In the recent Everyday Donors of Color: Diverse Philanthropy During Times of Change report, Dr. Una Osili and her colleagues highlight the continued trends of Black giving closely linked to faith. Most notably, this research found Black households (50 percent) are more likely to give to religious organizations than Hispanic (41 percent), non-Hispanic White (38 percent), and Asian households (30 percent). Study participants reported that after George Floyd was killed in May 2020, giving to support social justice causes increased across all racial and ethnic groups. In general, this giving was not sustained. However, faith leaders like Jamye Wooten are reshaping philanthropy with new ways to give to communities historically overlooked by elite donors.
In 2019, Wooten launched CLLCTIVLY as the first place-based social change organization to foster collaboration, increase social impact, and amplify the voices of Black-led organizations in Greater Baltimore. He draws from the Black Church tradition of giving and a long history of economic cooperative movements within the Black community to advance social justice fundraising and asset-building. CLLCTIVLY’s 140 plus Black-led organizations pool resources to meet the needs of their members and the broader community through Funds for Black Futures projects and other participatory grantmaking activities. To provide relief for Baltimore’s Black-led businesses during the pandemic, Raven defensive end Calais Campbell and Rockefeller Foundation joined forces to give $200,000 through CLLCTIVLY.
With continued economic challenges for a disproportionate number of Black households due to the coronavirus pandemic, we can expect Black churches like the historic Alfred Street Baptist Church and Black faith leaders like Dr. Howard-John Wesley to create new ways to give and continue the legacy of Black church giving.
Dr. Stephanie Clintonia Boddie joined the Baylor University faculty in 2017 as an assistant professor of Church and Community Ministries with affiliations at the Diana R. Garland School of Social Work, the George W. Truett Theological Seminary, and the School of Education. Boddie is also a non-resident senior fellow at the University of Pennsylvania’s Program for Research on Religion & Urban Civil Society, a faculty associate at the Center for Social Development at Washington University in St. Louis, and a 2021-2022 Villanova Church Management Research Fellow.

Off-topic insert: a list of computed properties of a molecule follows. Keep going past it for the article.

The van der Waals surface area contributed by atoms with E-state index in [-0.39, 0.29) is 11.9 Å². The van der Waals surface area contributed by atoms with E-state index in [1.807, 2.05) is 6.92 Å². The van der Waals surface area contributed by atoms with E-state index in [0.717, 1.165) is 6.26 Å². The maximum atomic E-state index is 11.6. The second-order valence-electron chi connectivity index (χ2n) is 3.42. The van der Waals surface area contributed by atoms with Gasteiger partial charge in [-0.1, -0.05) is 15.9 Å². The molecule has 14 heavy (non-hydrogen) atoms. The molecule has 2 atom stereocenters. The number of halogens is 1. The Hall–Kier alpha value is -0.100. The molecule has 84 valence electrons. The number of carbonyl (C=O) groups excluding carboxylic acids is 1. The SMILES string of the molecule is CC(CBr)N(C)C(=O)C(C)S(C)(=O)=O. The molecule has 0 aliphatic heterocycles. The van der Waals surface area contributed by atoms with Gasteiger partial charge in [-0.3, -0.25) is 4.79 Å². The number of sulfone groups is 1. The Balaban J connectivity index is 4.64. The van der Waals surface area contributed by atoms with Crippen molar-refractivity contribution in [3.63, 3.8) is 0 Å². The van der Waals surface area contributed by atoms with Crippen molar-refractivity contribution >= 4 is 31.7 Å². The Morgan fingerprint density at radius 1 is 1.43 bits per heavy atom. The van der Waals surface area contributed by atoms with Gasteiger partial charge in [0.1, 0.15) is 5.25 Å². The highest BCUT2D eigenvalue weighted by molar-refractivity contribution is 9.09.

by Susan Buckson, D.Min. Susan Buckson is the Senior Pastor at Allen Temple AME Church in Atlanta, GA. She completed the Executive Certificate in Religious Fundraising earlier this year.
One unique aspect of the Black church is the embedded loyalty of our elders, who see the church as an anchor institution of our culture. This loyalty stems from generations who found respite in the Black church as a voice of social justice.
John Lewis once said, “Many participants in [the civil rights] movement saw our involvement as an extension of our faith.” As such, recent incidents of civil unrest in our country, coupled with a global pandemic, have redirected our focus on giving through the church.
For more than a year, most of our congregation has not physically come to the building; however, giving has only waned in one area—the transportation ministry. As one member put it, “We are not picking anyone up, so why do we need to support the ministry?” The member is correct—we are not picking congregants up for church, but we have continued to use our vehicles for community ministry. This one revelation about how many congregants see the practicality and purpose of giving inspired more strategic education in how donor giving supports the broader community. During this past year, the church was more engaged in meeting needs than ever through our food pantry, supporting students and educators when schools were virtual, and helping our seniors within the community. When members were informed about their impact, giving increased.
Just as an informed donor is essential, so is building alternative streams of income. As such, we have started working on structuring legacy giving and other endowment opportunities. I assuredly see the giving gap that exists generationally. Hence, we structure mission-driven calls to action that engage younger generations. Part of the increase in giving that has come over the past year is a result of highlighting the social impact our ministry had in our community in advocating for voting rights, hate crimes legislation, land trust development, and quality health care, in partnerships with neighboring and state community organizations. One commonality remains clear across generations: helping others is always at the core of our generosity.
Insights, a bi-weekly e-newsletter, is a resource for the religious community and fundraisers of faith-based organizations that provides:
- Reflections on important developments in the field of faith and giving
- Recommended books, studies and articles
- Upcoming Lake Institute events